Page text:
I subscribe to this concept that I coined last year called being audaciously individualistic. Employers must look at individuals and circumstances and apply flexibility to individuals. I do not believe that blanket policy works when it comes to a foster care and adoption situation because everyone's circumstances are different.”
You’re in the position of making these policies. How would an HR leader update language to the company parental leave policy, or is it done on an individual basis when someone comes to share their situation?“I get asked that question a good bit. Do we have a blanket policy? Yes, there is a blanket policy, but do I believe we should meet people where they are? 100%.
You can’t cookie-cutter life - and often employers try because they have been scared into thinking consistency is key, that they have to treat everyone the same. But people are not the same!
As long as employees understand there will be policies and there’s an expectation that they work, there's also an expectation that we're going to care for the individual human as a human. And that is something that just falls flat from an HR perspective and a business perspective, especially larger employers. So often, people just don't think that way because consistency, consistency, consistency has been drilled into our brains.”
What is your advice to employees who want to advocate for better support for working parents? What are your tips for how they can best partner with HR to make that happen?“The best advice I would give is to explain what happens when you don't support working parents. What you do from an equality perspective goes down the drain, and it’s so important to be fair to everyone. And the second you don't support them, you're essentially putting that sole burden on the human that's about to make a human.
Advocacy can look a lot of different ways. You can advocate for flexibility and benefits. You can advocate for different hours, you can advocate for a lot of different things, but I still would stress the individualized approach.”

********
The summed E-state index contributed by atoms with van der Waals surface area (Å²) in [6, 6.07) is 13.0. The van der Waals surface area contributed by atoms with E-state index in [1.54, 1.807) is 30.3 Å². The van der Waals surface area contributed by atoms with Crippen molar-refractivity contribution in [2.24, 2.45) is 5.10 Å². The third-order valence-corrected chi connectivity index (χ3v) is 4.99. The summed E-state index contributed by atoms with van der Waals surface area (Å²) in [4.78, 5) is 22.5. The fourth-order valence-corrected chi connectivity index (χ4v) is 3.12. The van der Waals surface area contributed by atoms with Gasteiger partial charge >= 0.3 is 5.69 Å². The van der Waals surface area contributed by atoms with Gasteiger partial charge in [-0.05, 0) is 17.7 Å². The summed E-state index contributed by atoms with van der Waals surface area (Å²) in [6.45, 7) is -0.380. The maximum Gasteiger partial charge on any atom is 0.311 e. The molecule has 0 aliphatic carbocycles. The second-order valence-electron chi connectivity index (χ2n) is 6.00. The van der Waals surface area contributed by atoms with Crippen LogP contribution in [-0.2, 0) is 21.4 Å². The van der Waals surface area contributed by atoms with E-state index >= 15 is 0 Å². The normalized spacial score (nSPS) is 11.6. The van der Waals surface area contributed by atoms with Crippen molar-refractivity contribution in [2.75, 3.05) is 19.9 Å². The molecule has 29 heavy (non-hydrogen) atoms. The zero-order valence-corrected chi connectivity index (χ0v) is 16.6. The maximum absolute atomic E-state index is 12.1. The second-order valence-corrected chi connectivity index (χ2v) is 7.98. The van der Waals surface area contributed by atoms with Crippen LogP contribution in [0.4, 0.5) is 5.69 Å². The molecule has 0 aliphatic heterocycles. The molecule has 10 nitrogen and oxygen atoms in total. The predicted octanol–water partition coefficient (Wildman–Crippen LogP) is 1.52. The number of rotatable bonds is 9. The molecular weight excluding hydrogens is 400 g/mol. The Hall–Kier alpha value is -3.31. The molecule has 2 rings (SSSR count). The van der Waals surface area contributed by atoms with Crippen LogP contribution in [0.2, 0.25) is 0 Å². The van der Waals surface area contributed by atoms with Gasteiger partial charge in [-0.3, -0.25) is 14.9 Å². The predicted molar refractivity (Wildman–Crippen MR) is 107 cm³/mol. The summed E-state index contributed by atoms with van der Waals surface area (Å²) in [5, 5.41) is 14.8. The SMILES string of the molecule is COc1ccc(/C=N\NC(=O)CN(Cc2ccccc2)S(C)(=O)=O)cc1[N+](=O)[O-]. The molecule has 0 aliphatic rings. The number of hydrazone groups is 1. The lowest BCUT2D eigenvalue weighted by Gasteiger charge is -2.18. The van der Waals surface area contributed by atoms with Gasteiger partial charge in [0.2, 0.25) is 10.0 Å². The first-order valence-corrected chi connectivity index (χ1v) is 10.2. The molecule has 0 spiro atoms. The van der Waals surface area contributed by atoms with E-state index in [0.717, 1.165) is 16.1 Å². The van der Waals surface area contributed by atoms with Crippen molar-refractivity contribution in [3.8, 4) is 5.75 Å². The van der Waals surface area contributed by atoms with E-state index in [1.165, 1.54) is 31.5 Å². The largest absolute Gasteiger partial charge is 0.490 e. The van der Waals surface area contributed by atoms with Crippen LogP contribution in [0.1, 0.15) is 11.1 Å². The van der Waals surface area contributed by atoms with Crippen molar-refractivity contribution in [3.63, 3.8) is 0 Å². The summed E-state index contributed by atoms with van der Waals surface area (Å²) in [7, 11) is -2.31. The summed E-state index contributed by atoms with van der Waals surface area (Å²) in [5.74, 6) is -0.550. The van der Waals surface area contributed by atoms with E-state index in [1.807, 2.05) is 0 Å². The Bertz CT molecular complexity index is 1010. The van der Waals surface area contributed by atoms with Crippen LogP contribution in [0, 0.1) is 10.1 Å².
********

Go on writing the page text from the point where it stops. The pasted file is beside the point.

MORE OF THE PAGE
Crunchbase offers all parents 14 weeks of paid leave, regardless of birthing status. Why is that?“We’re just good employers and it’s very important for us to support leave. I wish we could provide longer leave, but one thing that Crunchbase also offers is flexible PTO. So you can not feel bad when your kid has an ear infection. We are also fully remote, allowing for incredible flexibility so you can work and your baby can be next to you.”
If you could go back in time and give yourself one piece of advice as a new mother, what would that be?“Advocate for yourself. You're never going to regret the time spent with your baby. But you will regret time not spent because of fear of advocacy. Know where your lines are. And when they get crossed, know you have options.
Everyone's journey is different. And as a new mother, there's one set of realities. And as your children age, there's a very different set of realities. You're on a journey with that human, and that's the most important human, so always remember that when juggling it all. It's so much easier said than done, so know it's natural for it to be a struggle.”
Anything else you want to share with employees who are expecting their first child?“You can't turn back the hands of time. When you want to have a child, or you're expecting your first child, try to talk early with your employer about how they can support you in those leaves - and then build a world of support around you.
You're never, ever going to regret being with your baby. But you will regret not. I regret not spending the time with my babies—I’ll never get that back. So work with your employer early, and understand how they will support you. You'll never regret spending time with your babies to at least take the time afforded you by law.”